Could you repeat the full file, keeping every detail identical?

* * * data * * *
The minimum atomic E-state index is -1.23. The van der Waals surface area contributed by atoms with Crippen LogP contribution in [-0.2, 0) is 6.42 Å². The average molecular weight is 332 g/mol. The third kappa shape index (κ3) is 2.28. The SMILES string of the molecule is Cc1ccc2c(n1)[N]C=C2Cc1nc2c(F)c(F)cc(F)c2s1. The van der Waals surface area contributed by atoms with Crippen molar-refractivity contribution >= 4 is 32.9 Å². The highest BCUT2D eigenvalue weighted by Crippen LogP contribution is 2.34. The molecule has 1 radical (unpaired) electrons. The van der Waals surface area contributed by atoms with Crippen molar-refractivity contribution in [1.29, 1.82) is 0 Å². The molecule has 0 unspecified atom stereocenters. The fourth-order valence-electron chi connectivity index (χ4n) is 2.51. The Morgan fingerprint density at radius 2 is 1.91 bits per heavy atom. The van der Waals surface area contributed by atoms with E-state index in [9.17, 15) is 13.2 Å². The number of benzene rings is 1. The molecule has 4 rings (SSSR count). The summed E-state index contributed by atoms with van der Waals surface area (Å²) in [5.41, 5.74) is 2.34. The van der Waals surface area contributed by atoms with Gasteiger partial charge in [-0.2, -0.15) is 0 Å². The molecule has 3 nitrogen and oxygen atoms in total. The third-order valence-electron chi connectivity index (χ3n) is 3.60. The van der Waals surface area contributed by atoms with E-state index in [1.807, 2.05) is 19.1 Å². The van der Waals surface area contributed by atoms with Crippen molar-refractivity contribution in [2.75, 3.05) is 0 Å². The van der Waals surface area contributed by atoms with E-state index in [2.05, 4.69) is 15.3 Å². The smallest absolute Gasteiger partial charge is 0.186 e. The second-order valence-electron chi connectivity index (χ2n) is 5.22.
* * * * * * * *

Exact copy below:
The minimum atomic E-state index is -1.23. The van der Waals surface area contributed by atoms with Crippen LogP contribution in [-0.2, 0) is 6.42 Å². The average molecular weight is 332 g/mol. The third kappa shape index (κ3) is 2.28. The SMILES string of the molecule is Cc1ccc2c(n1)[N]C=C2Cc1nc2c(F)c(F)cc(F)c2s1. The van der Waals surface area contributed by atoms with Crippen molar-refractivity contribution >= 4 is 32.9 Å². The highest BCUT2D eigenvalue weighted by Crippen LogP contribution is 2.34. The molecule has 1 radical (unpaired) electrons. The van der Waals surface area contributed by atoms with Crippen molar-refractivity contribution in [1.29, 1.82) is 0 Å². The molecule has 0 unspecified atom stereocenters. The fourth-order valence-electron chi connectivity index (χ4n) is 2.51. The Morgan fingerprint density at radius 2 is 1.91 bits per heavy atom. The van der Waals surface area contributed by atoms with E-state index in [9.17, 15) is 13.2 Å². The number of benzene rings is 1. The molecule has 4 rings (SSSR count). The summed E-state index contributed by atoms with van der Waals surface area (Å²) in [5.41, 5.74) is 2.34. The van der Waals surface area contributed by atoms with Gasteiger partial charge in [-0.2, -0.15) is 0 Å². The molecule has 3 nitrogen and oxygen atoms in total. The third-order valence-electron chi connectivity index (χ3n) is 3.60. The van der Waals surface area contributed by atoms with E-state index in [1.807, 2.05) is 19.1 Å². The van der Waals surface area contributed by atoms with Crippen molar-refractivity contribution in [2.75, 3.05) is 0 Å². The van der Waals surface area contributed by atoms with E-state index in [2.05, 4.69) is 15.3 Å². The smallest absolute Gasteiger partial charge is 0.186 e. The second-order valence-electron chi connectivity index (χ2n) is 5.22.